Very behind on blog posts now, so much has happened! I'll skip through what we've done over a few posts, looking at elements (windows, walls, roof etc.) rather than sticking to a strict chronology...
No posts for a while now, a perfect storm of internet problems combined with lots to do as the weather worsens! Following the insulating of the roof the pressure was on to get the breather membrane secured over the top, and to continue the external insulation of the walls, ultimately wrapping the whole building in breather membrane ready for cladding. The breather membrane works like a gore-tex coat, keeping water in a liquid state out whilst allowing water vapour trapped within the structure to escape. High winds led to a few hairy moments, and lots of extra battens used to secure flapping membrane.
The windows have been delivered - made of timber but fully finished and glazed in the factory they're warrantied for 30yrs against rot/ fungal attack. We installed the bigger windows to the south elevation to reduce the wind tunnel effect - as the membrane goes up more windows will be fitted.
Floor joists have been fitted to the central zone forming a link between the two ends at first floor level, adding a handrail seemed like a good idea. Rooflights have arrived, but won't be fitted until the new year now.
A busy work weekend at Wild Peak saw the ply sheathing and outer insulation fixed to the roof members. A dry weekend seemed like a miracle as we didn't want to trap moisture between the foil faced insulation and the plywood. The plywood braces the structure and prevents lateral movement, it also provides a strong deck to screw the final roofing material to. On a foggy monday we managed to get the breather membrane over it all, providing enough weatherproofing to keep the roof dry for a couple of months if need be. Final photos showing membrane to follow.
So having realised that the fragmented nature of work on the build means that roofing isn't going to happen in one go, and accepting the likely onset of bad weather before long, I decided to put a temporary roof of d.p.m. (damp proof membrane) and roofing lath over the structure. This can be rolled up to work on the roof, but means that the inside space is now relatively dry and timber can be kept in better conditions without spending a long time each day uncovering/ recovering materials. Although the d.p.m. is much tougher than the polyethene used to cover the walls, it will still be vulnerable in high winds so I'm looking to get the roof on asap. External wall insulation work continues, as well as prepping for the installation of windows and doors.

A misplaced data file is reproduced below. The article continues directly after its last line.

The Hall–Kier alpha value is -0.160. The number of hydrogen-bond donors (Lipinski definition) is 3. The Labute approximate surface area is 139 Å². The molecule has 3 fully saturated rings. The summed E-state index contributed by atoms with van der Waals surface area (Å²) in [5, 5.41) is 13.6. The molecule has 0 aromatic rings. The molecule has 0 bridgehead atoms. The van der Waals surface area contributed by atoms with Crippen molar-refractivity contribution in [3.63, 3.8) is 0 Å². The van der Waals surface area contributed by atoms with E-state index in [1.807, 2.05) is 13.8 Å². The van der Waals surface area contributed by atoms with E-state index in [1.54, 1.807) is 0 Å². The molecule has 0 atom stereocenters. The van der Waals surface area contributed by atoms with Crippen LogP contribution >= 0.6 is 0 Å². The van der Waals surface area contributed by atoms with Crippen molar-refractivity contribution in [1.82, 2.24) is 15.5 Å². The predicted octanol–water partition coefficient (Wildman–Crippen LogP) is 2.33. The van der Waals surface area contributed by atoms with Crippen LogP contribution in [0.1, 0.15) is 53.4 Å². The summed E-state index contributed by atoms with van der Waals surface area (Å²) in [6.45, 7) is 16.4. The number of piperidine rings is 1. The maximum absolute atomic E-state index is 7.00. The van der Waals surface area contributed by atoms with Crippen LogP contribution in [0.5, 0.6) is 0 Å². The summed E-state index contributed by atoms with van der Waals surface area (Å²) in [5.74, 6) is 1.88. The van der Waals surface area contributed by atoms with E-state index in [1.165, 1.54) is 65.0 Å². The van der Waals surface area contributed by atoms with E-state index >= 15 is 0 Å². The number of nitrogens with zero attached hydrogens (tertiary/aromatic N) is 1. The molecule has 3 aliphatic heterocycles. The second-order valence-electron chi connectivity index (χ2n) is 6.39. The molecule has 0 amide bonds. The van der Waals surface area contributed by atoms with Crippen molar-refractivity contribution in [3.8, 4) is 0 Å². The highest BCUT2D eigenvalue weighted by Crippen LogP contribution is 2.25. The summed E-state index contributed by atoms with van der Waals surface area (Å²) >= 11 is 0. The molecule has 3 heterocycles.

A great weekend, thankfully dry, spent with lovely members of the former Nautia housing co-op who came along to lend a hand. Floor joists were fitted at the north end allowing us to lay out sheets of ply to form a safe working platform at either end. The remaining purlins were raised into place and secured - almost at the end of the big-section timber jobs. So really satisfying and definitely getting a feel for the spaces. Now the big question is one of prioritisation in terms of weather proofing - whether to consolidate what we've done so far, or to crack on with the roof. I want to avoid the ply getting wet, especially on the outside where moisture could get trapped by the foil faced insulation that'll go on next...
Happy with todays progress if mentally and physically bruised!
So excited about todays work that the pun just had to happen, and some bigger photos. Very relieved to have the two big trusses now secured in place with temporary diagonal bracing until the purlins and plywood are installed to give the required structural integrity. The hand-cranked forklift proved up to the job and everything appears to be the right size. South gable wall panels to fit tomorrow, before the lift goes back to the hire company - boo!
In preparation for the trusses we set about lifting the north gable panels into place, using the Genie lift that we're planning to use to get all the big stuff up.
North gable all up by the end of sunday, spot the flaw with the blocks supporting the purlins.
Mike Hawkins is a co-op member and is responsible for the design and management of the build. He'll also live in it when its finished - hooray! He teaches future architects at Leicester DeMontfort and Birmingham City universities.